Two years later, when they were at Winged Foot for the Open, Mickelson spotted Hoerrner's daughter in the crowd, and asked, "How's your father?" She had only walked a couple holes during the short game practice on that Saturday evening at Shinnecock, but it was a case of Mickelson connecting and remembering.

Although the demographic was different in the Hamptons, the feeling was the same. But so was the disappointment. Mickelson took a one-stroke lead with a birdie at the 16th hole on Sunday. The gallery started chanting as Mickelson approached the 17th green, "Gimme a 'P', gimme an 'H', gimme an 'I', gimme an 'L'. What's that spell?"

Mickelson tipped his visor, but three-putted the 71st hole for a double bogey. Horrner left the green, "devastated," while Mickelson admitted after finishing second in the Open for a third time, "I thought this was going to be the day." After all the news conferences, Mickelson tried to make it to his car, but an audience awaited and Phil signed until it was dark. "I'm pretty sure it was pitch black out there," says Mackay.

The following August was the payoff to all the heartache and ambassadorship. A week before the PGA Championship, Mickelson arrived with Mackay and short game coach Dave Pelz to break down the Lower Course. The club's head pro, Doug Steffen, greeted them but stayed out of the way until Mickelson asked to recommend a place to eat. Steffen told them Joe's Pizzeria, about ½ mile from the club. The advice on the food was so good that Phil and Bones returned to Baltursol, to pick Steffen's brain about the golf course.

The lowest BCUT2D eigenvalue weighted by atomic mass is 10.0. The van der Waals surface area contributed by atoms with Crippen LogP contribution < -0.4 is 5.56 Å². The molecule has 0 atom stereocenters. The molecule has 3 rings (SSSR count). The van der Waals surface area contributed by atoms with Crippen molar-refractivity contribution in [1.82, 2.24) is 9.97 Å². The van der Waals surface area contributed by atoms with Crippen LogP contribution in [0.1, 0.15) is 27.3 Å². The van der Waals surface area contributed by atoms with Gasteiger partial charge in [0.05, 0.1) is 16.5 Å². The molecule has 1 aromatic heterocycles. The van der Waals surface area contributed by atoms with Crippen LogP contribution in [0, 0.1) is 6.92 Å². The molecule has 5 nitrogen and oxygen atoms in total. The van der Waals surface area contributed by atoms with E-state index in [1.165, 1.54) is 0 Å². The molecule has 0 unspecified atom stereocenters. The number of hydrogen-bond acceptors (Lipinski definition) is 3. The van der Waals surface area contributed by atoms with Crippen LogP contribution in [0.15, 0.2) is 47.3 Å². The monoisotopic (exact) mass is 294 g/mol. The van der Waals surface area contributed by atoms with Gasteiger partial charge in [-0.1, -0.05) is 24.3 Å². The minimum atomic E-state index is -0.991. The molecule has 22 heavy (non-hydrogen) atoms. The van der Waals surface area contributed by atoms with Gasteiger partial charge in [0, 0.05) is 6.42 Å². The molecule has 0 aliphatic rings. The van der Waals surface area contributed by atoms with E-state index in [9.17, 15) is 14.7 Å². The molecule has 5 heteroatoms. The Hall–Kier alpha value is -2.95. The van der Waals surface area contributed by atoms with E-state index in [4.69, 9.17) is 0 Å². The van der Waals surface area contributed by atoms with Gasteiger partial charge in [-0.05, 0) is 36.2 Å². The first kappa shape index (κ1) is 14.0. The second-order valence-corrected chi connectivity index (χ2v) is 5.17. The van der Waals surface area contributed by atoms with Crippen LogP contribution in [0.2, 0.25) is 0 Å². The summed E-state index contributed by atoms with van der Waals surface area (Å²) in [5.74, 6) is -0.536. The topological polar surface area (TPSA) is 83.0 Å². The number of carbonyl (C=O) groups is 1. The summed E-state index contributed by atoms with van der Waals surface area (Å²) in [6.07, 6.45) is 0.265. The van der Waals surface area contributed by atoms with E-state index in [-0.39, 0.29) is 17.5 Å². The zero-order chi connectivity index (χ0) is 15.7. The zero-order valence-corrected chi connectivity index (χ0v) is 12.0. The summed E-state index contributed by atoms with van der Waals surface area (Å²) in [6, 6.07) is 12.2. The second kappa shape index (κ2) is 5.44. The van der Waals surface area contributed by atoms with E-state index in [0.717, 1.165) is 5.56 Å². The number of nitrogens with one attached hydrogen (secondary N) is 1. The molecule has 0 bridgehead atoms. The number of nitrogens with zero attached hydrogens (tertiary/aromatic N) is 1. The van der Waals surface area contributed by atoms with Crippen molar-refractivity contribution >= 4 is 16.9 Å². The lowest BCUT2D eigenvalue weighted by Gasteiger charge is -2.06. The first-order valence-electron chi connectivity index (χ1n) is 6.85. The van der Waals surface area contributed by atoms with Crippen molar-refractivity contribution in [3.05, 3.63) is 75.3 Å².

In the locker room, Steffen explained some of the local knowledge, and how everything breaks away from Baltusrol mountain. Later, he would tell Mackay that there was one exception, from behind the pin in the Sunday placement at No. 4. For some reason, Steffen reminded Mackay of that before the final round, and Mackay had the trust to tell Mickelson as he stood over an eight-footer from exactly that angle. "Tell him it breaks into the mountain," Steffen said.

Mickelson trusted the local knowledge, ate at Joe's Pizza all week, made the putt dead center, and ended up winning his second major by one stroke. He and Steffen became buddies for life, and when Mickelson returned the following year to play the Open at The Foot, he ducked over to Baltusrol to play on the Wednesday before the opening round. He has also flown in from Pittsburgh just to have dinner at Joe's, where a signed pin flag hangs proudly.